For those interested in human folly and hard truths, look no further than John Gray, a political philosopher whose work On Progress and Other Modern Myths (The Silence of the Animals) debunks many of our species’ self-flattering stories about where we came from and where we’re going. An agnostic himself, Gray realizes the decline of Christianity won’t issue in quite the same unproblematic post-religious paradise that some of his contemporaries might think:

For humanists, denying that humanity can live without myths can only be a type of pessimism. They take for granted that if human beings came to be more like the rational…

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Another Week Ends: Capitalist Christians, Parents Teaching Achievement (Not Empathy), Post-Penitent Pantene, Sedaris’s Journey to the Ends of the Law (and Back), Antinomian Aucklanders,  and Crooked-Timber Anthropology

Another Week Ends: Capitalist Christians, Parents Teaching Achievement (Not Empathy), Post-Penitent Pantene, Sedaris’s Journey to the Ends of the Law (and Back), Antinomian Aucklanders, and Crooked-Timber Anthropology

1. The New York Times hosted a debate asking the question of whether capitalism has become incompatible with Christianity. It’s a pretty interesting forum, and some highlights with commentary are below:

[Gary Dorrien, Union:] The field I teach, social ethics, was founded in the late 19th century as a protest against capitalist ideology. American social gospel theologian Walter Rauschenbusch put it poignantly: “Capitalism has overdeveloped the selfish instincts in all of us and left the capacity of devotion to larger ends shrunken and atrophied.” Pope Leo XIII described capitalism as a system defined by the callousness of employers and the greed of unrestrained competition, including its…

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Mockingbird In Space: 10 Sci-Fi Flicks With Relevant(ish) Themes

Mockingbird In Space: 10 Sci-Fi Flicks With Relevant(ish) Themes

The new summer issue of The Mockingbird contains a bunch of lists of recommendations and favorites (and heresies). This is one of them.

For those looking for some popcorn-worthy viewing (and re-viewing) this summer, a few interstellar picks with surprisingly relevant themes:

1. Serenity (2005). In which Joss Whedon poses big questions and proves once again that he understands original sin better than anyone in the business. Chiwetel Ejiofor makes a fabulous villain, and major kudos go to Whedon for including Shepherd Book in the action, a clergyperson with the kind of conviction, vitality, and heart that one seldom sees on screen…

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The Logic of Grace and the Exclusivity of Meaning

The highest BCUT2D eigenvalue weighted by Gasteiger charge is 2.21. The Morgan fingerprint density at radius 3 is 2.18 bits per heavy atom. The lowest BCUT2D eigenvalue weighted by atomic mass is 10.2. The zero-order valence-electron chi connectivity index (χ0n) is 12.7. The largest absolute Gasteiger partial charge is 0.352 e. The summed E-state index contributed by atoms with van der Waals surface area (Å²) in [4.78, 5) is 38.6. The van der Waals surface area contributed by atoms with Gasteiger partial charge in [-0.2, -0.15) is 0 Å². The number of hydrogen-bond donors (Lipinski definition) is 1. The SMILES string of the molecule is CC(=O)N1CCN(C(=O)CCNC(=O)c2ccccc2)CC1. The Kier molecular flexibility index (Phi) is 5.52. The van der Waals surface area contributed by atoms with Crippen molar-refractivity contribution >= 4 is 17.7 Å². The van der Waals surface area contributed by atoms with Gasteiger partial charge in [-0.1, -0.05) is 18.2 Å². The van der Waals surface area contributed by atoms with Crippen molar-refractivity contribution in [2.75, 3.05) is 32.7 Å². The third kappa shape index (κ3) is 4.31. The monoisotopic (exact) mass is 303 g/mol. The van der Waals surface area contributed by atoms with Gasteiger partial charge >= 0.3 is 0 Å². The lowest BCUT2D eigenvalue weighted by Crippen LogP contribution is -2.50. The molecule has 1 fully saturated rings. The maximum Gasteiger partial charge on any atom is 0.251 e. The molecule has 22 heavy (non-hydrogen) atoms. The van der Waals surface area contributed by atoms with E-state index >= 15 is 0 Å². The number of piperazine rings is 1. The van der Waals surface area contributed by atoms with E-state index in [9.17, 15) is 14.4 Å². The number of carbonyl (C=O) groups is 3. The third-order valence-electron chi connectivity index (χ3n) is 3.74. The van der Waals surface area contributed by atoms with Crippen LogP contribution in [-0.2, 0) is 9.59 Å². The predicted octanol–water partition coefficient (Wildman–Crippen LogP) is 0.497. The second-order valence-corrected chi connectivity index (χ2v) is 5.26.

The Logic of Grace and the Exclusivity of Meaning

I was a bit surprised, reading Bulfinch’s Mythology yesterday, to discover an interesting ‘allegorizing’ move in the Greek myth of a river-god, Achelous, losing his horn. Hercules and Achelous, the story goes, were wrestling for the right to wed Dejanira, a beautiful woman. Achelous transforms into various creatures, including a snake, in his attempt to best Hercules, and Hercules subdues them all. Finally, Achelous transforms into his last remaining form, a bull, and Hercules rips off one of his horns, which becomes ‘Cornucopia’, the horn of plenty. Then things get interesting – as Bulfinch notes,

The ancients were fond of finding a…

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Yes, You Are Communicating Wrong (And No, You Will Not Like This Post)

Yes, You Are Communicating Wrong (And No, You Will Not Like This Post)

Des: Aren’t you a bit of a cad for leaving town with your girlfriend in the hospital?

Jimmy: It might look that way. I’ve been through this before. After graduation Laurie and I were going to break up, but the same day she came down with terrible back spasms. I hung around the hospital all summer, almost bankrupted her parents, and as soon as I left town she recovered. By going away and putting an ocean between us, i.e. making a definitive break, Charlotte’s likely to recover much faster.

Des: What makes you think that putting…

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Finding Myself at The Ontario Symposium; or Self-Forgetfulness

Finding Myself at The Ontario Symposium; or Self-Forgetfulness

Back in 1988, a bunch of social psychologists met in a sunny Canadian province to run through new experiments, theories, and approaches in social psych research. The theme was self-inference processes, or the ways we make judgments – accurate or inaccurate, constructive or merely descriptive – about, you know, who we are. The result is a mostly mundane, dry, and technical body of psych literature, littered with revolutionary insights into who we are (which, nonetheless, Luther had arguably discovered or personally reified centuries before), leavened with some real, concrete, original insight.

We’ve covered less psychology of late on the site, partly because it feels the field…

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Hopelessly Devoted: 1 Samuel 8:9-22

Hopelessly Devoted: 1 Samuel 8:9-22

This morning’s reflection comes from Leonard Finn, by way of the Mockingbird Devotional:

But the people refused to listen to the voice of Samuel; and they said, “No! but we will have a king over us, that we also may be like all the nations, and that our king may govern us and go out before us and fight our battles.” And when Samuel had heard all the words of the people, he repeated them in the ears of the LORD. And the LORD said to Samuel, “Hearken to their voice, and make them a king.” Samuel then said…